This Is My Father's World

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1919 publication of "This is My Father's World"

This is My Father's World is a well-known Christian hymn written by Maltbie Davenport Babcock, a minister from New York. The piece was published after his death in 1901 at age 42. The poem was set to music in 1915 by Franklin L. Sheppard, a close friend of Babcock, who apparently did not want to call attention to himself and signed using his initials rearranged as "S.F.L." Most sources state that Sheppard adapted the music from a traditional English melody that he learned from his mother as a child.[1]


When Maltbie Davenport Babcock lived in Lockport, he took frequent walks along the Niagara Escarpment to enjoy the overlook's panoramic vista of upstate New York scenery and Lake Ontario, telling his wife he was "going out to see the Father's world". Shortly after his death in 1901 she published a compilation of Babcock's writings entitled Thoughts for Every-Day Living that contained the poem "My Father's World."[2] The original poem contained sixteen stanzas of four lines each.[3] In 1916 Sheppard chose only three verses of the sixteen when he set the poem to music to a tune entitled "Terra Beata" (Latin for "Blessed Earth").[4] Scripture references in the original poem include Psalm 33:5 "He loves righteousness and justice; the earth is full of his unfailing love." and Psalm 50:12 "For the world is mine, and all that is in it."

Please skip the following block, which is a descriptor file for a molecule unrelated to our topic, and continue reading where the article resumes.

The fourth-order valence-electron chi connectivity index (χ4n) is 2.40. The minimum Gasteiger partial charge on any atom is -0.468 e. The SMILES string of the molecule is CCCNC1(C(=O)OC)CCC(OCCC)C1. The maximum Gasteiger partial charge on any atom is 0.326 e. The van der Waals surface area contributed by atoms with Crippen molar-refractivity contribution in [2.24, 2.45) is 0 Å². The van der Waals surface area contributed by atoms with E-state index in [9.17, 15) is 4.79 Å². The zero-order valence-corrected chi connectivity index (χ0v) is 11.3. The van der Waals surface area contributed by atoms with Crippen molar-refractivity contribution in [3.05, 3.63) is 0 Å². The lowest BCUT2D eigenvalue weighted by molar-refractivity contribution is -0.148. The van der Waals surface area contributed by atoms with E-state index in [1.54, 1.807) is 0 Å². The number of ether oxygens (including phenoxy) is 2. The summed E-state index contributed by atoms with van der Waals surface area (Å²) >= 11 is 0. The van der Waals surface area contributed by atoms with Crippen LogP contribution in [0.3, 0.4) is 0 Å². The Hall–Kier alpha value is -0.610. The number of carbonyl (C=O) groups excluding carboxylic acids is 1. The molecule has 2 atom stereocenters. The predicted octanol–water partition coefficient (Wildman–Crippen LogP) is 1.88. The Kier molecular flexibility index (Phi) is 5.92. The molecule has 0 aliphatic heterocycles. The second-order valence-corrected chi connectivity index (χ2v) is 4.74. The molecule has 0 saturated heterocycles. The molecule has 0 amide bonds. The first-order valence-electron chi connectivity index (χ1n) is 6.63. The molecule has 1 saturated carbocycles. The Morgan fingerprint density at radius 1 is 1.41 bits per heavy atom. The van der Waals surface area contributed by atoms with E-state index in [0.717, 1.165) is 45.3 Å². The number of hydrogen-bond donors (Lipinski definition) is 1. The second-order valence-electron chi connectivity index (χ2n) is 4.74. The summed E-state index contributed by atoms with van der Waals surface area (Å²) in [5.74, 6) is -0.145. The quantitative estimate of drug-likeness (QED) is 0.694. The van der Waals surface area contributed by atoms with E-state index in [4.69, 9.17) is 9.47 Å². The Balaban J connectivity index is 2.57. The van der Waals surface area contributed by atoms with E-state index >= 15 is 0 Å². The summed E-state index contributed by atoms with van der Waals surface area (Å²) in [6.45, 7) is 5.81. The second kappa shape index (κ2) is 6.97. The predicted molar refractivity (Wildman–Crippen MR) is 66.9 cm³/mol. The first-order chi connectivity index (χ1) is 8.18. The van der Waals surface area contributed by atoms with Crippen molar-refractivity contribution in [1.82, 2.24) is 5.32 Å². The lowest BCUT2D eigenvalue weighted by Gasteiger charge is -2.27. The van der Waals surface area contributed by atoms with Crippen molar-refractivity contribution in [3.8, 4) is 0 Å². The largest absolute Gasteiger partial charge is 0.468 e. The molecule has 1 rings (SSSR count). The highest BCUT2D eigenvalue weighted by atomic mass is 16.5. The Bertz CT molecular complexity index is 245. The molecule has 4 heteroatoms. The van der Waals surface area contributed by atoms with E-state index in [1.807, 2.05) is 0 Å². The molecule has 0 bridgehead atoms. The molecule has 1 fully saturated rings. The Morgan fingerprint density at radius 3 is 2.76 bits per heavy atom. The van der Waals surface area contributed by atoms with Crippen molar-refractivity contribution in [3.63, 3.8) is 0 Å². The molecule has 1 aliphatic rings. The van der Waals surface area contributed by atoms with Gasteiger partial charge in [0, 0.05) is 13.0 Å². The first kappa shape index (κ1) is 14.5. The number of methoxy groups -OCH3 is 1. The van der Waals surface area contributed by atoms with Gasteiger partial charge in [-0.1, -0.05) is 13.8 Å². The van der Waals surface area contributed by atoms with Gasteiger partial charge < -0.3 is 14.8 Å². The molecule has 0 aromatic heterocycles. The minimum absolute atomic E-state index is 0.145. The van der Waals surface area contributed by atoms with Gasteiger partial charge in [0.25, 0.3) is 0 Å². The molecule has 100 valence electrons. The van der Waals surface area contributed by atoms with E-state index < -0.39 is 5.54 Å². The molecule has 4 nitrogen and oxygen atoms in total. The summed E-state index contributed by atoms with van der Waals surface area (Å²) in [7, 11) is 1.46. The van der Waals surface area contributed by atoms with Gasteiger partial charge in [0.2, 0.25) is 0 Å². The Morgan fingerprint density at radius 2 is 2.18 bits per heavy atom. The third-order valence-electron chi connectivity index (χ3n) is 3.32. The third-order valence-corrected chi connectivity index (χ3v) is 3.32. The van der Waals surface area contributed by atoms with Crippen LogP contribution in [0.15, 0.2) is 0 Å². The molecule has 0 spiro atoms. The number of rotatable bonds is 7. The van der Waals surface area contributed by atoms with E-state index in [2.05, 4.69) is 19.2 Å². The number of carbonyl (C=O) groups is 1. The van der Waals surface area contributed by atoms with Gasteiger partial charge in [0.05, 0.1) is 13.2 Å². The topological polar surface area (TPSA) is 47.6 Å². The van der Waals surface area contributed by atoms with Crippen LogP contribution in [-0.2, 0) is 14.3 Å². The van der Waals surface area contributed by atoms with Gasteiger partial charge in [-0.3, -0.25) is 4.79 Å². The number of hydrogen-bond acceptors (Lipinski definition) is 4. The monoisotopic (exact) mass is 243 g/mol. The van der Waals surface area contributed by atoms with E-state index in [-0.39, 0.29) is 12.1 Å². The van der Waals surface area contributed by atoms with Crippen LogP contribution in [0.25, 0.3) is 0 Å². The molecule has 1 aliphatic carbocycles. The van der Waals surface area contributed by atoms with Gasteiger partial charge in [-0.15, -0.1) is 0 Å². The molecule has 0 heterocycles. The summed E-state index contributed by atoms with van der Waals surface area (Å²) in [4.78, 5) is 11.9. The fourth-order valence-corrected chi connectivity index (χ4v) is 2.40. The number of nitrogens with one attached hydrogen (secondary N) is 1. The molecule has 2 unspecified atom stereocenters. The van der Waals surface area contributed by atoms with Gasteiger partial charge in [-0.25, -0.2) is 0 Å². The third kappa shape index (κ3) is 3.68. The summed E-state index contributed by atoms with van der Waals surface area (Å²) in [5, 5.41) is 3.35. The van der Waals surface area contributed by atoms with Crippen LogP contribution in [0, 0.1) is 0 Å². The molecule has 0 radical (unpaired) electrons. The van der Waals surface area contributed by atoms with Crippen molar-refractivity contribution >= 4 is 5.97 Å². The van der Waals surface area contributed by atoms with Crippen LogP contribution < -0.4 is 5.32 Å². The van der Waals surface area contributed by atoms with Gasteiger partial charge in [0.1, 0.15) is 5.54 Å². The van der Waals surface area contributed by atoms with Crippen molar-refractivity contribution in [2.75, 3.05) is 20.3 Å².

When sung as a hymn Babcock's poem usually is condensed to three to six verses, with each verse corresponding to two stanzas in the poem. An example (from the United Methodist Hymnal) is:

This is my Father's world,
And to my listening ears
All nature sings, and round me rings
The music of the spheres.
This is my Father's world:
I rest me in the thought
Of rocks and trees, of skies and seas;
His hand the wonders wrought.

This is my Father's world,
The birds their carols raise,
The morning light, the lily white,
Declare their maker's praise.
This is my Father's world,
He shines in all that's fair;
In the rustling grass I hear him pass;
He speaks to me everywhere.

This is my Father's world.
O let me ne'er forget
That though the wrong seems oft so strong,
God is the ruler yet.
This is my Father's world:
why should my heart be sad?
The Lord is King; let the heavens ring!
God reigns; let the earth be glad![5]

The alternative ending of the third verse is shown in the photo of the hymnal page above.

"This is my Father's world. The battle is not done. Jesus who died shall be satisfied, and earth and heav'n be one."

In popular culture[edit]

An instrumental version is fittingly used in the Ken Burns documentary film, The National Parks, and the corresponding sponsorship slot for The Park Foundation.

Howard Shore quoted the first seven notes of the hymn verbatim in his Shire theme from his music for the Lord of the Rings film trilogy.

One notable recording of the song was by Amy Grant. Her version is the opening track on her 2002 studio album Legacy... Hymns and Faith and also appears on her 2015 compilation album Be Still and Know... Hymns & Faith.

A child sings this hymn in the Criminal Minds first season episode "Blood Hungry" in 2005.

The theme song from Penn Jillette's podcast Penn's Sunday School is based off the hymn. While Penn is an atheist, he states that this was his favorite hymn growing up.


  1. ^ McKim, L.H., 2004. The Presbyterian Hymnal Companion. Westminster John Knox Press, ISBN 978-0-664-25180-2.
  2. ^ "Maltbie Davenport Babcock — 1858-1901". The Cyber Hymnal. Retrieved 2008-09-15. 
  3. ^ Babcock, M.B., 1901: Thoughts for Every-Day Living. Available from the Internet Archive,
  4. ^ 101 Hymn Stories By Kenneth W. Osbeck (Kregel Publications, 1982)
  5. ^ The United Methodist Hymnal. Nashville, Tenn.: United Methodist Publishing House. 1989. p. 144. ISBN 0-687-43132-8.